Above is the sped-up vocal sample from Evian Christ’s ‘Salt Carousel’ (from his new EP Waterfall) slowed down to what I think is close to the original speed.It sounds to me like cut-up grime vocals. I don’t recognize it at all.
In 2012, Evian Christ put out his debut mixtape Kings and Them. Some of the samples therein are relatively Google-able (e.g., Baby Bash’s ‘Go Girl’ on the track of the same name) or familiar (e.g., Grouper’s ‘Wind and Snow’ on ‘Thrown Like Jacks’), but the first time I heard the second track, 'MYD', I recognized the sample immediately. It’s ‘Traum Gmbh’ from Black to Comm’s Alphabet 1968, which is one my favorite ambient albums from the last few years and absolutely worth a listen.
The Waterfall EP is too heavy on the chainsaw-n-drops for my tastes, but it reminds me:
Lukid is great. ‘Makes’, the closing track on 2010’s excellent Chord, is a marvel. His latest LP Lonely at the Top is also very good.
The Fiery Furnaces - Benton Harbor Blues Again (2006)
Few things better exemplify the Furnaces’ active hostility to attracting listeners than this song. (Not that that’s a good thing; it’s just a thing.) It’s one of their best, incredibly evocative and perfectly constructed. But a) it’s technically the remix, not the original version; b) the “original version” is an 8 minute long mess of noise; and c) it’s the last track on a generally hostile album, meaning almost no one got to it without a pretty strong existing interest in the band. Give it a listen anyway. It’ll win you over. (Though it’ll make you sad, too.)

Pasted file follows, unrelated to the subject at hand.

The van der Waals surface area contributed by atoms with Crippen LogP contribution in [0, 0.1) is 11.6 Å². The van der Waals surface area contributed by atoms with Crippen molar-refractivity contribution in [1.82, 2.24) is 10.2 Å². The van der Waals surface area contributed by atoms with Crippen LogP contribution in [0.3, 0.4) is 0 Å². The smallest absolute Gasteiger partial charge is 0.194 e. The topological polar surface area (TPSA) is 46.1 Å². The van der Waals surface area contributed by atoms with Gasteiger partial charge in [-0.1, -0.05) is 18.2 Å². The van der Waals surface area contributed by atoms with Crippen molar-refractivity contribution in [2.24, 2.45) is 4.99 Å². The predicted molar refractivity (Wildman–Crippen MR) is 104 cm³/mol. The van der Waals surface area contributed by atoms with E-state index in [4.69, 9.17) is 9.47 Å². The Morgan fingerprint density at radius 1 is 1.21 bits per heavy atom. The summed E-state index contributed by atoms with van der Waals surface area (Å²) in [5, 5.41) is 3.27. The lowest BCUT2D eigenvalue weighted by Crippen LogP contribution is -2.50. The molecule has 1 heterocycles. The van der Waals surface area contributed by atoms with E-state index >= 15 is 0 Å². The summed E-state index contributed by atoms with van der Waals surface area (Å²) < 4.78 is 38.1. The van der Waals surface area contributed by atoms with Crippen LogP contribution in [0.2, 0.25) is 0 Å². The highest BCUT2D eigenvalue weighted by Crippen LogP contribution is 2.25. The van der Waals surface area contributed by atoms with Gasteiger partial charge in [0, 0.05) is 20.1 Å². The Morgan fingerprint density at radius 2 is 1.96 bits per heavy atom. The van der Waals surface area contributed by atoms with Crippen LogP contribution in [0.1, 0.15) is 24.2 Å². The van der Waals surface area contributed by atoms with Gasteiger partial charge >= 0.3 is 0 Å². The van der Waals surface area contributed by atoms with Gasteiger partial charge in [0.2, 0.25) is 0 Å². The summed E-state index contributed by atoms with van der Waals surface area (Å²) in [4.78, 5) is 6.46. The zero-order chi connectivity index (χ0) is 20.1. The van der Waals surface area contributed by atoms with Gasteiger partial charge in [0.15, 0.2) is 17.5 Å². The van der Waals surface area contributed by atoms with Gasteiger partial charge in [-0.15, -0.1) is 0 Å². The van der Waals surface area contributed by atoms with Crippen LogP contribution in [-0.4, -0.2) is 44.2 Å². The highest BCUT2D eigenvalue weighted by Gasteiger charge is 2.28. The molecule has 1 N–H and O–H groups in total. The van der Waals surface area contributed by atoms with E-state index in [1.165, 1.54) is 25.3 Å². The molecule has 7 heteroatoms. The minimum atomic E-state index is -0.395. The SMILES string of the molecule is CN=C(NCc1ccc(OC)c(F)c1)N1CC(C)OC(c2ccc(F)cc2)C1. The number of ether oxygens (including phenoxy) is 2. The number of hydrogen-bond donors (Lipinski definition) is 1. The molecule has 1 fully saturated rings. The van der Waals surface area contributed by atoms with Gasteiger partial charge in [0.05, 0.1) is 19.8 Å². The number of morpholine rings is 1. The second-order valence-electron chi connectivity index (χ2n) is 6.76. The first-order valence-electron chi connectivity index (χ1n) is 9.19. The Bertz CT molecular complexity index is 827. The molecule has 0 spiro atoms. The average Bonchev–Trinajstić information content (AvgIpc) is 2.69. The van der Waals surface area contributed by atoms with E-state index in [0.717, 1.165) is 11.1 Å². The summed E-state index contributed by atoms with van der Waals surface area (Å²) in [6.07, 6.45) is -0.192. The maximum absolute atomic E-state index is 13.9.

I was just listening to this album while making dinner an hour ago!
This is such an excellent song. Bitter Tea is full of sweet sad things like this. I’d argue that ‘Waiting to Know You’ is the best of the bunch, but it’s track six—not quite the hidden gem that this song is.
‘Benton Harbor Blues’ is so fascinating in spite of its simplicity—a dozen little keyboard loops that shuffle in and out at just the right time.
In the morning, after Lauren has left for work or just before, between 7:30 and 8:00am. I walk east, uphill, into an area of increasingly large homes. I walk about two miles, which takes about forty minutes. It’s a quiet walk; families have left for work and school. In this warming weather, birds are getting more talkative. I usually listen to something ambient and spacious. I find this ritual, now four weeks in, incredibly enjoyable.
In the afternoon, around 2:30pm, to give the dog a bathroom break and both of us some fresh air. We walk in squares, no more than a few blocks. I usually skip the headphones, both to give my ears a break from the music I listen to constantly while working and to take in the sounds of the neighborhood. Today it was pouring so I put on my raincoat and put Birdie’s on her.
In the evening, around 6:00pm, after Lauren gets home from work. We walk about a mile. We talk, and I don’t listen to music. There was a beautiful sunset last night, and Lauren took this photo.